“He even acts normal.”
When we use the word normal about someone we usually mean that an individual has conformed to societal standards, but from a theological view there really is no such thing as “normal” for mankind. Since the beginning of time man has always failed to meet the standard of normalcy established by God in the Garden of Eden because of his sin, and yes I believe there was literally a Garden of Eden. So theologically mankind is abnormal compared to the standard set by God, and is constantly shifting upon a continuum of abnormality. One only appears to be normal when he/she conforms to the standards established by the majority of people in a society. In other words we are all abnormal to some degree, and we only appear normal to those around us when our behaviors are consistently established within the mainstream.
The reason I write this is because it helps us as individuals to honestly deal with the true nature that exist within each of us. We are a fallen people who often look to others in hopes that they will provide us with a sense of meaning and fulfillment in life. As human beings we usually seek out, unconsciously mind you, individuals we believe who will fill a void within our very being. This brings me back to last week’s blog, “Turning Unhealthy Marriages Healthy and Four Neurotic Views of Love,” in which I shared with you a simple definition of a neurotic need.
These are needs we all have based upon a flawed nature and associated with events from childhood and adolescents. These are also factors which play a vital role in shaping us into the people we are today. Again a neurotic need is a “self-defeating pattern of coping with life.” We repeat these patterns throughout our lives because we believe they work for us. The reality is these are coping mechanisms which usually hurt us more than they do to help us.
Most of us never really put a name to these needs but we know they exist within us, and everyone has at least one neurotic need. When we start to develop an awareness of these needs we are one step closer to identifying our true need in life. The true need of every human being is redemption through the sacrificial and atoning blood of Christ Jesus, and no one other than Christ can ever meet this requirement.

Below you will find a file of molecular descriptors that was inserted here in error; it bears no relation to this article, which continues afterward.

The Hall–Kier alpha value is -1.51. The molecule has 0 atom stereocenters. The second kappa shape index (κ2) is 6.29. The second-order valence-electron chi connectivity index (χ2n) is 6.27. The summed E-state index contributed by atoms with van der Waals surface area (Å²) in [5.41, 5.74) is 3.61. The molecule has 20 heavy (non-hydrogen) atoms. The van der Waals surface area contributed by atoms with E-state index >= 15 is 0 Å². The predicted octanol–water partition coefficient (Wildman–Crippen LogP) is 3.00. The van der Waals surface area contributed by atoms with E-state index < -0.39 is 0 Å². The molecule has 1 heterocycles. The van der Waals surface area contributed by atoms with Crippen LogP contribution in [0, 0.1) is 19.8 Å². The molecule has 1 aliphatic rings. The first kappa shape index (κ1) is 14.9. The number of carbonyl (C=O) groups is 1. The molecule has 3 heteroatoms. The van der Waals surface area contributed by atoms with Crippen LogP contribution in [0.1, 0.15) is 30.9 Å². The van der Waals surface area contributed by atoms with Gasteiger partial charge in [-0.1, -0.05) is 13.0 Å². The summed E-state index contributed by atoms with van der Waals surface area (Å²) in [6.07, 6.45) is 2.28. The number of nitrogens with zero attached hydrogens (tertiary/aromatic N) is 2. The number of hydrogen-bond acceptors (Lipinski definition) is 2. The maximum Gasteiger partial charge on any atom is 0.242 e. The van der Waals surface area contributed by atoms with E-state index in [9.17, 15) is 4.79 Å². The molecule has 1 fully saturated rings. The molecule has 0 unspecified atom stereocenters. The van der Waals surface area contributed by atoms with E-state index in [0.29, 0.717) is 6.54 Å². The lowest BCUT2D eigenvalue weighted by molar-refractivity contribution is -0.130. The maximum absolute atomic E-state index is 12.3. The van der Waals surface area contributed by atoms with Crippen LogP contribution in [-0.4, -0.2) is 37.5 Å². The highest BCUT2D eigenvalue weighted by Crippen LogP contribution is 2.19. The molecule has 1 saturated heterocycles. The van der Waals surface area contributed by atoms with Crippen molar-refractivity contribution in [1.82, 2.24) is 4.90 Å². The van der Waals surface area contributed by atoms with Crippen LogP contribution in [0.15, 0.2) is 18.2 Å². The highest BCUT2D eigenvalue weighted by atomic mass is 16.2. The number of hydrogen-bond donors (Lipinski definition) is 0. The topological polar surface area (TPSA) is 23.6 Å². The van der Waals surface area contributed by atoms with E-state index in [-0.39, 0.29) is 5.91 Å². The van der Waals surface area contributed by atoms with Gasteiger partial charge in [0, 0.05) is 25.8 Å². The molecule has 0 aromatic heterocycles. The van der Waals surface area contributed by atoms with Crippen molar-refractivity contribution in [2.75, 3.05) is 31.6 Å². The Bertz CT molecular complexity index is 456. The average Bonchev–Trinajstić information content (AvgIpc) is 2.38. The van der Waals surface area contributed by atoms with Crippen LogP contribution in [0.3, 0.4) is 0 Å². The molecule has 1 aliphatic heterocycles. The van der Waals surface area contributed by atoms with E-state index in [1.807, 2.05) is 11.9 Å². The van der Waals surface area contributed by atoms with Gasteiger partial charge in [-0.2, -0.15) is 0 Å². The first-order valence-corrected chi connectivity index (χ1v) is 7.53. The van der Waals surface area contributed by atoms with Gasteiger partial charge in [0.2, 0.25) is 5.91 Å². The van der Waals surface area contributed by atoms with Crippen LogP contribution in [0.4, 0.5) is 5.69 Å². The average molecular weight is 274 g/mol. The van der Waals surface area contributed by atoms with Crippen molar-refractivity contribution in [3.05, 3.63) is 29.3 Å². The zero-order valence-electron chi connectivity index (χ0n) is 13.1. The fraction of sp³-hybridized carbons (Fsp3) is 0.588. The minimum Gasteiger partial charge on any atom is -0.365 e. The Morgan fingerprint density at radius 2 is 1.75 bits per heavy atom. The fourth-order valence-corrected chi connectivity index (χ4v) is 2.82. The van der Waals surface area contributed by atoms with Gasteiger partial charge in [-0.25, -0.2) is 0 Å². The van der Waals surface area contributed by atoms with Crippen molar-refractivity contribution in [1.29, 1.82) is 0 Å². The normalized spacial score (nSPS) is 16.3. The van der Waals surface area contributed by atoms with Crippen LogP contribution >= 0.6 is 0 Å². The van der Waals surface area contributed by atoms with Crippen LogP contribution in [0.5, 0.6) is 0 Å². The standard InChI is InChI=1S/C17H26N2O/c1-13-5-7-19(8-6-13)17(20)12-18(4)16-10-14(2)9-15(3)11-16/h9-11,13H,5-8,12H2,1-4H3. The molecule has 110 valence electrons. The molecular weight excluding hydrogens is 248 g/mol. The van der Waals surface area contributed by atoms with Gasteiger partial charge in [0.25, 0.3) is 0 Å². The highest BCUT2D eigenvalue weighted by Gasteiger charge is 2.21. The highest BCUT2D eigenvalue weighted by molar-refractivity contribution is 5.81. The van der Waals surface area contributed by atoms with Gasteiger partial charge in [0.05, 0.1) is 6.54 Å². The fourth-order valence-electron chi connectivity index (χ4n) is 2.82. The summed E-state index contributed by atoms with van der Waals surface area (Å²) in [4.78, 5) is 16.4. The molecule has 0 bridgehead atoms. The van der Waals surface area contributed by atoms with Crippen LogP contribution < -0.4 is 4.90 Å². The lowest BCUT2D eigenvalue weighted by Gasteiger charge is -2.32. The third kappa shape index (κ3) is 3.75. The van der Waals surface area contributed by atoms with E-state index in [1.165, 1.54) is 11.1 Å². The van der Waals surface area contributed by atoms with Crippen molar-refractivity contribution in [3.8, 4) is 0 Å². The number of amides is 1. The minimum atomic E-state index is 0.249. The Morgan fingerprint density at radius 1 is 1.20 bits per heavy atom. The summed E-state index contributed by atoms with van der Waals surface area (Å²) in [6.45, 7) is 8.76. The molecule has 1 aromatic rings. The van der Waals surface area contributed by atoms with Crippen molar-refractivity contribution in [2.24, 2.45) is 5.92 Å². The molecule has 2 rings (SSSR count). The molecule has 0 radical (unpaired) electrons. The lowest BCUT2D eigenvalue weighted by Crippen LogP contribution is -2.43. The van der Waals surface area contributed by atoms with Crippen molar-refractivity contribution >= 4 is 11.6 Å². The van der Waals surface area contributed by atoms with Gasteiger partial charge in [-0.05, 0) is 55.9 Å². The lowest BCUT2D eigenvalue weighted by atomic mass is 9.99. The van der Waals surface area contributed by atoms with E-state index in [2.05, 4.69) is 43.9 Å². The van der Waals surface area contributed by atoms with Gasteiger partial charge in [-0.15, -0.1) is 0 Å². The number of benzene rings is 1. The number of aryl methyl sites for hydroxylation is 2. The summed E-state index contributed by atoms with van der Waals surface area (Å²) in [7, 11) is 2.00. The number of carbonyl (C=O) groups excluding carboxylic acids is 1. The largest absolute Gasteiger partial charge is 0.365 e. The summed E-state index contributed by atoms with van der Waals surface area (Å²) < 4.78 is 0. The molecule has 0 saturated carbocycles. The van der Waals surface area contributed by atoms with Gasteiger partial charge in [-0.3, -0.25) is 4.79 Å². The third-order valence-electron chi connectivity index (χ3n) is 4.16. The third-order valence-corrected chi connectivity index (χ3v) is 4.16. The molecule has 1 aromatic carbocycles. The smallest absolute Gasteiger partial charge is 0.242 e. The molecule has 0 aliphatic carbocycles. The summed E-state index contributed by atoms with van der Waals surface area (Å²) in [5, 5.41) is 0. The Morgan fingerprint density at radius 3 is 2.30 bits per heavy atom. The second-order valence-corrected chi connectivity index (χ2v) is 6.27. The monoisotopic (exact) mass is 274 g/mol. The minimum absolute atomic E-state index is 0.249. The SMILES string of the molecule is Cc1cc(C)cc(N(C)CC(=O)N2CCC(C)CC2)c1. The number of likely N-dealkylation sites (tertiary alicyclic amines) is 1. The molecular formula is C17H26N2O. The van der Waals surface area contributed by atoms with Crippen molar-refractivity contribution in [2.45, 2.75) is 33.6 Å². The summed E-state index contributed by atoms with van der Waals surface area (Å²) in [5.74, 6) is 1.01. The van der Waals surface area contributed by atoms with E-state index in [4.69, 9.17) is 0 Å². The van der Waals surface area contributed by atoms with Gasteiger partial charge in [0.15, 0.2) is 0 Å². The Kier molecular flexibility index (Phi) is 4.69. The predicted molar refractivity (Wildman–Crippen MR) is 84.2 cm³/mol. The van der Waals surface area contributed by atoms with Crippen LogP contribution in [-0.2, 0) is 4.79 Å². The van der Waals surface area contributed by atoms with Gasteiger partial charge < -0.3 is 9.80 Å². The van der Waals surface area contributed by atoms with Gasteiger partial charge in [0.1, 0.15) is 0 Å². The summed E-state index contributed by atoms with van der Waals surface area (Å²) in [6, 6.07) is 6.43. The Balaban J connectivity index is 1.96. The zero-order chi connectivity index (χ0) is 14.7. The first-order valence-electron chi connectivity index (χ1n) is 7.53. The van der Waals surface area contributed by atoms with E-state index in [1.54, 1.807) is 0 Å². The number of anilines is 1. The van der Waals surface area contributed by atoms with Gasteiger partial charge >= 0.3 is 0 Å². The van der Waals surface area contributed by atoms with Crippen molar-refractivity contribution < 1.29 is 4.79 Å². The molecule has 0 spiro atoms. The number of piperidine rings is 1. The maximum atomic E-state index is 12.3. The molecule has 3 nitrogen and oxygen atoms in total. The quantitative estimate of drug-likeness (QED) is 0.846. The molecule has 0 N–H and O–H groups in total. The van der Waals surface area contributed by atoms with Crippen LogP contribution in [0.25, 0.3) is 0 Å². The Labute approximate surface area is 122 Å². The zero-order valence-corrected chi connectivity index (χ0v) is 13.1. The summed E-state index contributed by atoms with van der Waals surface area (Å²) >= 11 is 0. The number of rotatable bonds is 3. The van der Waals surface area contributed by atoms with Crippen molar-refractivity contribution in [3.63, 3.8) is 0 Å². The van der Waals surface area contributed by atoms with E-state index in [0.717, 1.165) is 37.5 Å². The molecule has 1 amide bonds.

This brings me back to a point I made last week. As spouses we complement each other as gifts from God while acknowledging it is Christ Who completes us. So in order for us to develop and maintain healthy relationships we are to accept our weaknesses and the part they play in the choices we make when seeking a mate.
Examine the ten statements below and see if you can identify your neurotic need and that of your spouse or significant other. Once you’ve done this ask yourself some very pointed questions:
“Am I being honest with myself and who I really am in Christ?”
“Am I fully relying upon Christ to meet the needs in my life spiritually and emotionally, or am I placing a burden upon my spouse that they can never meet?”
“Are other expectations I have of my spouse or significant other realistic?”
“Do I use my neurotic need to manipulate my spouse or others in my life?”
Ten Neurotic Needs
1. A Neurotic Need for Affection and Approval
These individuals try to obtain love by pleasing others and denying their own need for self-esteem. They often allow themselves to be used or “walked on” by others. This person often thinks if he/she displeases someone then there’s a possibility they will lose the love another has for them.
2. A Neurotic Need for a Partner
These individuals want someone take care or protect them. They have developed a sense of learned helplessness, and often become possessive and clinging with extremely strong feelings of jealousy. The bottom line, they have an insatiable need for love and dependency.
3. A Neurotic Need for Personal Admiration
These individuals have narcissistic personalities who need to be the center of attention. They always seem to be on stage playing to an audience and drawing the attention of everyone in the room. Their thinking is, “Not to get attention is the equivalent of not being loved.” A major issue that can arise is that one person’s attention is never enough.
4. A Neurotic Need for Power